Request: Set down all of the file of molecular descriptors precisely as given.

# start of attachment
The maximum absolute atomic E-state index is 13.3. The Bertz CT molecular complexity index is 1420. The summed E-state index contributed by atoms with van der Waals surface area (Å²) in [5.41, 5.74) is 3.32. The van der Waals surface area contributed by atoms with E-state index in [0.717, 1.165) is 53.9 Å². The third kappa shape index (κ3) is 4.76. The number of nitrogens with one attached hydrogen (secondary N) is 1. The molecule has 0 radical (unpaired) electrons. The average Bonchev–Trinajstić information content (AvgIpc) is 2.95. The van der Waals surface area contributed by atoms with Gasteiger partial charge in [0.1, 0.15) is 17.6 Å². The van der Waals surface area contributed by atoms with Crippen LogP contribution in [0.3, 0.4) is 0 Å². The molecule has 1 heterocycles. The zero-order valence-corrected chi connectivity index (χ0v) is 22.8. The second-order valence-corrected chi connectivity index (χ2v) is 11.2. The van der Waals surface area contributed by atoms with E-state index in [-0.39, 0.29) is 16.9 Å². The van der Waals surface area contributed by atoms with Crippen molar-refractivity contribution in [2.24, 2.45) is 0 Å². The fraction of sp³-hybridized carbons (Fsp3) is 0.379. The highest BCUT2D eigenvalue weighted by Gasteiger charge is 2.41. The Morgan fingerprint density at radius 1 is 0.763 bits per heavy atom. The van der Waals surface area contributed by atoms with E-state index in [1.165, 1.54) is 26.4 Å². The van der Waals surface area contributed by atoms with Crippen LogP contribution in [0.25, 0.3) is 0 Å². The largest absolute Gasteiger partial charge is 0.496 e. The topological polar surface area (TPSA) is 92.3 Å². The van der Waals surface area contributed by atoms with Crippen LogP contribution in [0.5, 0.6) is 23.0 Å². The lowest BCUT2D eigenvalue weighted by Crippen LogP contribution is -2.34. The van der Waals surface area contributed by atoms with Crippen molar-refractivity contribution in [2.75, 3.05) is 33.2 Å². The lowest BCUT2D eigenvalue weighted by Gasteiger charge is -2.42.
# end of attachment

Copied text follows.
The maximum absolute atomic E-state index is 13.3. The Bertz CT molecular complexity index is 1420. The summed E-state index contributed by atoms with van der Waals surface area (Å²) in [5.41, 5.74) is 3.32. The van der Waals surface area contributed by atoms with E-state index in [0.717, 1.165) is 53.9 Å². The third kappa shape index (κ3) is 4.76. The number of nitrogens with one attached hydrogen (secondary N) is 1. The molecule has 0 radical (unpaired) electrons. The average Bonchev–Trinajstić information content (AvgIpc) is 2.95. The van der Waals surface area contributed by atoms with Gasteiger partial charge in [0.1, 0.15) is 17.6 Å². The van der Waals surface area contributed by atoms with Crippen LogP contribution in [0.3, 0.4) is 0 Å². The molecule has 1 heterocycles. The zero-order valence-corrected chi connectivity index (χ0v) is 22.8. The second-order valence-corrected chi connectivity index (χ2v) is 11.2. The van der Waals surface area contributed by atoms with E-state index in [-0.39, 0.29) is 16.9 Å². The van der Waals surface area contributed by atoms with Crippen molar-refractivity contribution in [2.24, 2.45) is 0 Å². The fraction of sp³-hybridized carbons (Fsp3) is 0.379. The highest BCUT2D eigenvalue weighted by Gasteiger charge is 2.41. The Morgan fingerprint density at radius 1 is 0.763 bits per heavy atom. The van der Waals surface area contributed by atoms with E-state index in [1.165, 1.54) is 26.4 Å². The van der Waals surface area contributed by atoms with Crippen LogP contribution in [0.25, 0.3) is 0 Å². The largest absolute Gasteiger partial charge is 0.496 e. The topological polar surface area (TPSA) is 92.3 Å². The van der Waals surface area contributed by atoms with Crippen LogP contribution in [0.5, 0.6) is 23.0 Å². The lowest BCUT2D eigenvalue weighted by Crippen LogP contribution is -2.34. The van der Waals surface area contributed by atoms with Crippen molar-refractivity contribution in [2.75, 3.05) is 33.2 Å². The lowest BCUT2D eigenvalue weighted by Gasteiger charge is -2.42.